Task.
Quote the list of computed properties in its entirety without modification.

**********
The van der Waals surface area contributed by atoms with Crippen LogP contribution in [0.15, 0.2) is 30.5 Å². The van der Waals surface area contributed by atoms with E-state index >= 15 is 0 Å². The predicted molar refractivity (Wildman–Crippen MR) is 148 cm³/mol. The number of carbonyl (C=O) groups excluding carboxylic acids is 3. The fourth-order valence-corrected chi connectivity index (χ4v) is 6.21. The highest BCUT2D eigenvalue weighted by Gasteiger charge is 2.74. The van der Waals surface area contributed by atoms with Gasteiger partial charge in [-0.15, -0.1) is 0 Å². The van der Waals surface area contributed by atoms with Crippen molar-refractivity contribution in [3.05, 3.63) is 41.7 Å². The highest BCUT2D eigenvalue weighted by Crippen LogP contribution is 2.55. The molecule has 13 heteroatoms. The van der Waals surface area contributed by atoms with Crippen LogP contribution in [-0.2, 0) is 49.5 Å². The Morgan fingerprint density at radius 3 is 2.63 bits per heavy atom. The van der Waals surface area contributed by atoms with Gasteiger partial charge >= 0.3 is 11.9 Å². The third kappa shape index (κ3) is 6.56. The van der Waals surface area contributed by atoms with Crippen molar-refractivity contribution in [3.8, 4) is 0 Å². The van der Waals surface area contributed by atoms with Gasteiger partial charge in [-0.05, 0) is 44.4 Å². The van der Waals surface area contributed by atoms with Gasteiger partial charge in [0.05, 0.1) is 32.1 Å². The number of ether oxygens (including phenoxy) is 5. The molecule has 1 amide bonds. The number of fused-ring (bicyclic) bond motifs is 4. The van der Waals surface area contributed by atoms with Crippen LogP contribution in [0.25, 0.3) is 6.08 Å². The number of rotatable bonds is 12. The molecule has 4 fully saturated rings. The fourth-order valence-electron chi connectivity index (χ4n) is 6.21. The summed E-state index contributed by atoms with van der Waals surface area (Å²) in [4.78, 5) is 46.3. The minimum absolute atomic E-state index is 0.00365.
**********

The van der Waals surface area contributed by atoms with Crippen LogP contribution in [0.15, 0.2) is 30.5 Å². The van der Waals surface area contributed by atoms with E-state index >= 15 is 0 Å². The predicted molar refractivity (Wildman–Crippen MR) is 148 cm³/mol. The number of carbonyl (C=O) groups excluding carboxylic acids is 3. The fourth-order valence-corrected chi connectivity index (χ4v) is 6.21. The highest BCUT2D eigenvalue weighted by Gasteiger charge is 2.74. The van der Waals surface area contributed by atoms with Gasteiger partial charge in [-0.15, -0.1) is 0 Å². The van der Waals surface area contributed by atoms with Crippen molar-refractivity contribution in [3.05, 3.63) is 41.7 Å². The highest BCUT2D eigenvalue weighted by Crippen LogP contribution is 2.55. The molecule has 13 heteroatoms. The van der Waals surface area contributed by atoms with Crippen LogP contribution in [-0.2, 0) is 49.5 Å². The Morgan fingerprint density at radius 3 is 2.63 bits per heavy atom. The van der Waals surface area contributed by atoms with Gasteiger partial charge >= 0.3 is 11.9 Å². The third kappa shape index (κ3) is 6.56. The van der Waals surface area contributed by atoms with Crippen molar-refractivity contribution in [3.8, 4) is 0 Å². The van der Waals surface area contributed by atoms with Gasteiger partial charge in [-0.05, 0) is 44.4 Å². The van der Waals surface area contributed by atoms with Gasteiger partial charge in [0.05, 0.1) is 32.1 Å². The number of ether oxygens (including phenoxy) is 5. The molecule has 1 amide bonds. The number of fused-ring (bicyclic) bond motifs is 4. The van der Waals surface area contributed by atoms with Crippen LogP contribution in [0.25, 0.3) is 6.08 Å². The number of rotatable bonds is 12. The molecule has 4 fully saturated rings. The fourth-order valence-electron chi connectivity index (χ4n) is 6.21. The summed E-state index contributed by atoms with van der Waals surface area (Å²) in [4.78, 5) is 46.3. The minimum absolute atomic E-state index is 0.00365.